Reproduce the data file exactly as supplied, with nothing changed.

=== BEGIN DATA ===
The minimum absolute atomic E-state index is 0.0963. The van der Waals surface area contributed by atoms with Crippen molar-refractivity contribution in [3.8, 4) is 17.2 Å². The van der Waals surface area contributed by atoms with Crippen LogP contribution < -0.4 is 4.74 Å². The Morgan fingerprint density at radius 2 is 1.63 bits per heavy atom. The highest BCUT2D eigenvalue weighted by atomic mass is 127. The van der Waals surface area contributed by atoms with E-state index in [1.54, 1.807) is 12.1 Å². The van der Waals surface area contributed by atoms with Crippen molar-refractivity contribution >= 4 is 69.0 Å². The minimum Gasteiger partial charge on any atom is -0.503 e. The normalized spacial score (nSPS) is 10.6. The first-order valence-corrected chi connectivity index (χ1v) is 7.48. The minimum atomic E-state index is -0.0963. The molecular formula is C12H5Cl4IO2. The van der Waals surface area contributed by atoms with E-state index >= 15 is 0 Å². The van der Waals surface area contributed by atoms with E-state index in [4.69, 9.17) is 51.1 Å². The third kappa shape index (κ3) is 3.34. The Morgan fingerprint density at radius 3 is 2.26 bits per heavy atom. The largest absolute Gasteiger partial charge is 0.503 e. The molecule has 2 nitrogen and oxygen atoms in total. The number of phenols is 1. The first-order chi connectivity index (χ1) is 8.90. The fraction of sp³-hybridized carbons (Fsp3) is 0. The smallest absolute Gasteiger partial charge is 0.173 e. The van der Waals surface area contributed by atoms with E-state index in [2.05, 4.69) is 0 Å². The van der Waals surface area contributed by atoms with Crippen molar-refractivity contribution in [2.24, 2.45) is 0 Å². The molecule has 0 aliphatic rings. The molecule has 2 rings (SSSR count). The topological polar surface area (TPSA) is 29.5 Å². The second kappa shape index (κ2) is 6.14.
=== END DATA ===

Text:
The minimum absolute atomic E-state index is 0.0963. The van der Waals surface area contributed by atoms with Crippen molar-refractivity contribution in [3.8, 4) is 17.2 Å². The van der Waals surface area contributed by atoms with Crippen LogP contribution < -0.4 is 4.74 Å². The Morgan fingerprint density at radius 2 is 1.63 bits per heavy atom. The highest BCUT2D eigenvalue weighted by atomic mass is 127. The van der Waals surface area contributed by atoms with E-state index in [1.54, 1.807) is 12.1 Å². The van der Waals surface area contributed by atoms with Crippen molar-refractivity contribution >= 4 is 69.0 Å². The minimum Gasteiger partial charge on any atom is -0.503 e. The normalized spacial score (nSPS) is 10.6. The first-order valence-corrected chi connectivity index (χ1v) is 7.48. The minimum atomic E-state index is -0.0963. The molecular formula is C12H5Cl4IO2. The van der Waals surface area contributed by atoms with E-state index >= 15 is 0 Å². The van der Waals surface area contributed by atoms with E-state index in [4.69, 9.17) is 51.1 Å². The third kappa shape index (κ3) is 3.34. The Morgan fingerprint density at radius 3 is 2.26 bits per heavy atom. The largest absolute Gasteiger partial charge is 0.503 e. The molecule has 2 nitrogen and oxygen atoms in total. The number of phenols is 1. The first-order chi connectivity index (χ1) is 8.90. The fraction of sp³-hybridized carbons (Fsp3) is 0. The smallest absolute Gasteiger partial charge is 0.173 e. The van der Waals surface area contributed by atoms with E-state index in [2.05, 4.69) is 0 Å². The van der Waals surface area contributed by atoms with Crippen molar-refractivity contribution in [2.24, 2.45) is 0 Å². The molecule has 0 aliphatic rings. The molecule has 2 rings (SSSR count). The topological polar surface area (TPSA) is 29.5 Å². The second kappa shape index (κ2) is 6.14.